The toughest part? The pressure.
Ask Kylee Sullivan or Payton Fielding or seemingly anyone from this dizzyingly successful freshman class at Cheyenne Mountain about the trickiest aspect of their transition to high school athletics and the answer is never the actual level of golf or tennis or any other sport. Instead, it’s the need to perform for their teammates, to live up to the team’s expectation and maintain a standard set at one of the state’s most successful schools.
The sport itself? That’s the easy part. And that makes the future prospects all the more encouraging – or discouraging, if you’re on the other side – now that so many of these freshmen have that initial experience out of the way.
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“Looking back at how many state titles we’ve had in the past, you definitely want to uphold that,” said Fielding, who won the 4A tennis title in No. 2 singles earlier this month “You kind of just want to do the best you can do to live up to the legacy of the school.”
Fielding and her classmates are doing just that. And then some.
Sullivan enters her first state golf tournament Monday among the favorites, while fellow freshman Samantha Weber joins her for a team that has title aspirations. There was Fielding in tennis, earning the most points on a team that took its 17th team title. In baseball, Nick Lacayo has started from day one for a baseball team that will be one of four alive next week as it seeks its third title in four years. In volleyball, Courtney Domme was a regular contributor on a team that won its fourth straight championship.
In boys’ golf, Cole Anderson and John Belk were in the Nos. 2 and 3 spots as the Indians ran away with the league title.
In soccer, Hunter Peifer stepped in at goalie and shut out powerful Palmer Ridge as Cheyenne Mountain took its second straight 4A Metro title and earned the top seed at state, where Bridget Gleason then scored three goals in the first two games.
In girls’ swimming, Alden Lovaas and Ellie Brewer were instant contributors to an elite program. In softball, Hayley Cobb was one of the leading hitters and Bridget Gleason was the No. 1 pitcher.
Every one of these athletes is from the class of 2015.
“They’ve had a ton of success as freshmen and we just hope that they continue to progress,” athletic director Kris Roberts said. “If they continue to get better and improve like we saw them improve this year throughout their careers then it’ll be really exciting.”
But Roberts acknowledges that a major part of that progression is what’s happening right now -- Sullivan and Weber competing on Monday and Tuesday at state, Lacayo getting valuable at-bats at All-Star Park, Peifer’s start in the quarterfinals against Valor Christian. Because when they return as sophomores, they’re going to have experience that not many their age can claim.
“You saw that with our football program this year in the playoffs,” Roberts said. “We hadn’t been there in years and years and we get on that stage and we don’t play particularly well. A ton of these kids are exposed to this and when they get back they’re able to play at a high level instead of being stuck in awe of the fanfare. I think that’s a huge deal to get these young players exposed with these quality teams.”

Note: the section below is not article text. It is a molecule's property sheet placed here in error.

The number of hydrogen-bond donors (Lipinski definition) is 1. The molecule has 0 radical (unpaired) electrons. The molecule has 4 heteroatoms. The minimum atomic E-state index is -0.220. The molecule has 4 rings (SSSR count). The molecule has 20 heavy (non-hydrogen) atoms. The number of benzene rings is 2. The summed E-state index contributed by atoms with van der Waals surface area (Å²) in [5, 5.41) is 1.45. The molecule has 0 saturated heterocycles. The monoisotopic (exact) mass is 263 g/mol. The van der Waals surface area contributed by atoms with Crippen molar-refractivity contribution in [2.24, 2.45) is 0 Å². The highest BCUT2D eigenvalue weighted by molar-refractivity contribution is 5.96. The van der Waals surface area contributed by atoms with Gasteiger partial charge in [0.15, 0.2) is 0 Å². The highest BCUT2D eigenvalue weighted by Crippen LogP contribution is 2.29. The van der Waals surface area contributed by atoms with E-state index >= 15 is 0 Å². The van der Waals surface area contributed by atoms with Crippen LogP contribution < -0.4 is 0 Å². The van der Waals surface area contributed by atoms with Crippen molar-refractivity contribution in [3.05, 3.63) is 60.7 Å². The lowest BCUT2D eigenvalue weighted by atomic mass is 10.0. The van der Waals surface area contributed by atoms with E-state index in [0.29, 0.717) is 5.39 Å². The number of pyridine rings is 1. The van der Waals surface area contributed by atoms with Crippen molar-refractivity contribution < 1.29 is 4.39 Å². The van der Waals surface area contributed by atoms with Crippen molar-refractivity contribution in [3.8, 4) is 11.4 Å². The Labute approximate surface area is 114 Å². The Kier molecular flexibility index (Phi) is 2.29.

Of course, the transition is different in every sport and for every athlete. Sullivan has played in countless junior golf tournaments, but it wasn’t like the first time she played with a Cheyenne Mountain logo on her shirt.
“There’s a lot more riding on tournaments now because I have a team with me,” said Sullivan, who won the league title by 22 strokes. “Just to be able to say I’m on the varsity team; I do feel pride in being able to say that I play for Cheyenne.”
For Lacayo and several others in this class, the transition was eased by an older sibling. Nick’s brother, Jerry, is the senior catcher on the team and is now “like a fifth coach.”
“I’ve been hanging out with all these guys since my brother was 10,” Nick Lacayo said. “So they knew me and it hasn’t been a big deal.”
Fielding’s connection came through her father, a tennis pro at The Broadmoor. It was there that she became acquainted with every member of the Indians team.
That underscores a larger point: many freshmen at Cheyenne Mountain have advantages that many others simply don’t have.
That’s been the reality for a long time, and the school certainly doesn’t hide from its identity.
“Our goal is not to win a league championship,” Roberts said. “Our goal is to win a state championship. It’s just kind of the culture that’s developed over the years.”
Roberts said it is a luxury to have so many athletes coming in immediately ready to contribute at a high level.
“All of the kids have had great support from their parents and they’ve played a lot,” Roberts said. “You look at Payton Fielding or Kylee Sullivan or any of our young kids who are playing at the varsity level, they’ve played a lot of whatever it is prior to getting there. There’s been time and effort and money invested in getting them there.
“You’re not talking about a kid who shows up in high school and decides to play a sport. They’ve been working at it for a while.”
But they hadn’t done it under the microscope of competing for their school. Now they’ve done that. And they’ve done it well.